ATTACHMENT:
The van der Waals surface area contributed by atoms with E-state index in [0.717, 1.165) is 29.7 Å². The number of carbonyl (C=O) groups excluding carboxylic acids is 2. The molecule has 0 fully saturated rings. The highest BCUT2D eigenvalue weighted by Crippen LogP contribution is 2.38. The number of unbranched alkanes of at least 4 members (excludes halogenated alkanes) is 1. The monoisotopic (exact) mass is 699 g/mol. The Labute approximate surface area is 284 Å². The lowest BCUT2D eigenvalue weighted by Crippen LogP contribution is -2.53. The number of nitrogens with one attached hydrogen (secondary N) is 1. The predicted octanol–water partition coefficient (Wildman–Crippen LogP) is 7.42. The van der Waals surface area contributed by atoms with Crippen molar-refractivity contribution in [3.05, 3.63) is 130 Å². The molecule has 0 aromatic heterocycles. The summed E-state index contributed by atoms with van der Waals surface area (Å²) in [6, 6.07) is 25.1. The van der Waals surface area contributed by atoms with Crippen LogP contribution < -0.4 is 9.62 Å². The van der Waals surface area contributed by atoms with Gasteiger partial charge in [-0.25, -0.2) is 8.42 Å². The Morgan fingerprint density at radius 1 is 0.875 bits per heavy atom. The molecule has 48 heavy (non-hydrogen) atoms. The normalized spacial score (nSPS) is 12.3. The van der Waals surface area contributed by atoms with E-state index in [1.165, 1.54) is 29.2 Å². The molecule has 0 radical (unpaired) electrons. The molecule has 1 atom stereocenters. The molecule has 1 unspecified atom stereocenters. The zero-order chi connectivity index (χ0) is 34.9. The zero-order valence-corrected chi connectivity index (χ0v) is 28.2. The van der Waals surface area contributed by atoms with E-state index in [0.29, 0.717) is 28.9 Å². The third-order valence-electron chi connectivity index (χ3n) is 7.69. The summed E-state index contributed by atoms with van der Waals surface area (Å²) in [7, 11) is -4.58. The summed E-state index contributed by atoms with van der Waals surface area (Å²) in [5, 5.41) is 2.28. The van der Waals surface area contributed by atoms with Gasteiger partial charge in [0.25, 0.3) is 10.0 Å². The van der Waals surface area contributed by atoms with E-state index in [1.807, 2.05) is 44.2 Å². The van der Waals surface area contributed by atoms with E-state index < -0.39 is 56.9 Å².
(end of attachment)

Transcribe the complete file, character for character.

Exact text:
The van der Waals surface area contributed by atoms with E-state index in [0.717, 1.165) is 29.7 Å². The number of carbonyl (C=O) groups excluding carboxylic acids is 2. The molecule has 0 fully saturated rings. The highest BCUT2D eigenvalue weighted by Crippen LogP contribution is 2.38. The number of unbranched alkanes of at least 4 members (excludes halogenated alkanes) is 1. The monoisotopic (exact) mass is 699 g/mol. The Labute approximate surface area is 284 Å². The lowest BCUT2D eigenvalue weighted by Crippen LogP contribution is -2.53. The number of nitrogens with one attached hydrogen (secondary N) is 1. The predicted octanol–water partition coefficient (Wildman–Crippen LogP) is 7.42. The van der Waals surface area contributed by atoms with Crippen molar-refractivity contribution in [3.05, 3.63) is 130 Å². The molecule has 0 aromatic heterocycles. The summed E-state index contributed by atoms with van der Waals surface area (Å²) in [6, 6.07) is 25.1. The van der Waals surface area contributed by atoms with Crippen LogP contribution < -0.4 is 9.62 Å². The van der Waals surface area contributed by atoms with Gasteiger partial charge in [-0.25, -0.2) is 8.42 Å². The Morgan fingerprint density at radius 1 is 0.875 bits per heavy atom. The molecule has 48 heavy (non-hydrogen) atoms. The normalized spacial score (nSPS) is 12.3. The van der Waals surface area contributed by atoms with E-state index in [1.165, 1.54) is 29.2 Å². The molecule has 0 radical (unpaired) electrons. The molecule has 1 atom stereocenters. The molecule has 1 unspecified atom stereocenters. The zero-order chi connectivity index (χ0) is 34.9. The zero-order valence-corrected chi connectivity index (χ0v) is 28.2. The van der Waals surface area contributed by atoms with E-state index in [0.29, 0.717) is 28.9 Å². The third-order valence-electron chi connectivity index (χ3n) is 7.69. The summed E-state index contributed by atoms with van der Waals surface area (Å²) in [7, 11) is -4.58. The summed E-state index contributed by atoms with van der Waals surface area (Å²) in [5, 5.41) is 2.28. The van der Waals surface area contributed by atoms with Gasteiger partial charge in [0.25, 0.3) is 10.0 Å². The van der Waals surface area contributed by atoms with E-state index in [1.807, 2.05) is 44.2 Å². The van der Waals surface area contributed by atoms with E-state index < -0.39 is 56.9 Å².